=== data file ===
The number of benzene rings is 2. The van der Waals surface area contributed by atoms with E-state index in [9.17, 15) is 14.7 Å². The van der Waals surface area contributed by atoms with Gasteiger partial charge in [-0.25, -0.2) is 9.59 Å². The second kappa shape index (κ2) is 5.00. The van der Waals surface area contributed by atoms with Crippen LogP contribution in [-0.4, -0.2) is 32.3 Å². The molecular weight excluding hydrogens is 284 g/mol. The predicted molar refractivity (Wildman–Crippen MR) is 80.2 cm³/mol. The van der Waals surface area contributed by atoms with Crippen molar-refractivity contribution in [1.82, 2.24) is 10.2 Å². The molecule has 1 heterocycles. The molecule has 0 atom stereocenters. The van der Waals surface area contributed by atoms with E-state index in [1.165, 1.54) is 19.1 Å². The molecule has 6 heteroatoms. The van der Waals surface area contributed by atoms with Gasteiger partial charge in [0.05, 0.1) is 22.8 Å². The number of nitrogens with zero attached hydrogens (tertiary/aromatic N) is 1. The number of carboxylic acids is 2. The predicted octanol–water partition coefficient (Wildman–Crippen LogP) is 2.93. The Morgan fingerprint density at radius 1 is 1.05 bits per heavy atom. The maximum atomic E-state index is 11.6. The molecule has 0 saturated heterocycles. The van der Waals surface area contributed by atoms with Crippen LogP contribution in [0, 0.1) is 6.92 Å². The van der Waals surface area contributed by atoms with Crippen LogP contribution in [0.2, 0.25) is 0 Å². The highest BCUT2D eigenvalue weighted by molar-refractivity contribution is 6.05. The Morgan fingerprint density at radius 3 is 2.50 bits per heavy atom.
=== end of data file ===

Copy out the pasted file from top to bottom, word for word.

The number of benzene rings is 2. The van der Waals surface area contributed by atoms with E-state index in [9.17, 15) is 14.7 Å². The van der Waals surface area contributed by atoms with Gasteiger partial charge in [-0.25, -0.2) is 9.59 Å². The second kappa shape index (κ2) is 5.00. The van der Waals surface area contributed by atoms with Crippen LogP contribution in [-0.4, -0.2) is 32.3 Å². The molecular weight excluding hydrogens is 284 g/mol. The predicted molar refractivity (Wildman–Crippen MR) is 80.2 cm³/mol. The van der Waals surface area contributed by atoms with Crippen molar-refractivity contribution in [1.82, 2.24) is 10.2 Å². The molecule has 1 heterocycles. The molecule has 0 atom stereocenters. The van der Waals surface area contributed by atoms with E-state index in [1.165, 1.54) is 19.1 Å². The molecule has 6 heteroatoms. The van der Waals surface area contributed by atoms with Gasteiger partial charge in [0.05, 0.1) is 22.8 Å². The number of nitrogens with zero attached hydrogens (tertiary/aromatic N) is 1. The number of carboxylic acids is 2. The predicted octanol–water partition coefficient (Wildman–Crippen LogP) is 2.93. The Morgan fingerprint density at radius 1 is 1.05 bits per heavy atom. The maximum atomic E-state index is 11.6. The molecule has 0 saturated heterocycles. The van der Waals surface area contributed by atoms with Crippen LogP contribution in [0, 0.1) is 6.92 Å². The van der Waals surface area contributed by atoms with Crippen LogP contribution in [0.2, 0.25) is 0 Å². The highest BCUT2D eigenvalue weighted by molar-refractivity contribution is 6.05. The Morgan fingerprint density at radius 3 is 2.50 bits per heavy atom.